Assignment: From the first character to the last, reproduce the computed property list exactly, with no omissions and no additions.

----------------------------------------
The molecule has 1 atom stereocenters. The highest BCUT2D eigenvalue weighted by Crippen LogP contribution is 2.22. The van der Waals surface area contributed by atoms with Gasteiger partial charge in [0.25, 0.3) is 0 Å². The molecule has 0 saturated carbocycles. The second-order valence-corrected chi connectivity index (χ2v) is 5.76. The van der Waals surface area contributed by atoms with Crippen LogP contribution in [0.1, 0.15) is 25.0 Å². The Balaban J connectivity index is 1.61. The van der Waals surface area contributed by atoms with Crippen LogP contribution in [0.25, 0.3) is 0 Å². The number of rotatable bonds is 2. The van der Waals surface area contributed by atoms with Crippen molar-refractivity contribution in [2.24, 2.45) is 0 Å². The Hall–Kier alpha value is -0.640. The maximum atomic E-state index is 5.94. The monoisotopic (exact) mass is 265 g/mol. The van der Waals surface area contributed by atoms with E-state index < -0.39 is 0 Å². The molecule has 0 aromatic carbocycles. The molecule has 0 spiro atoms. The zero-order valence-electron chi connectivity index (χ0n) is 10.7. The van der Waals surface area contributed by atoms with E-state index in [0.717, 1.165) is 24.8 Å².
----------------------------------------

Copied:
The molecule has 1 atom stereocenters. The highest BCUT2D eigenvalue weighted by Crippen LogP contribution is 2.22. The van der Waals surface area contributed by atoms with Gasteiger partial charge in [0.25, 0.3) is 0 Å². The molecule has 0 saturated carbocycles. The second-order valence-corrected chi connectivity index (χ2v) is 5.76. The van der Waals surface area contributed by atoms with Crippen LogP contribution in [0.1, 0.15) is 25.0 Å². The Balaban J connectivity index is 1.61. The van der Waals surface area contributed by atoms with Crippen LogP contribution in [0.25, 0.3) is 0 Å². The number of rotatable bonds is 2. The van der Waals surface area contributed by atoms with Crippen molar-refractivity contribution in [2.24, 2.45) is 0 Å². The Hall–Kier alpha value is -0.640. The maximum atomic E-state index is 5.94. The monoisotopic (exact) mass is 265 g/mol. The van der Waals surface area contributed by atoms with E-state index < -0.39 is 0 Å². The molecule has 0 aromatic carbocycles. The molecule has 0 spiro atoms. The zero-order valence-electron chi connectivity index (χ0n) is 10.7. The van der Waals surface area contributed by atoms with E-state index in [0.717, 1.165) is 24.8 Å².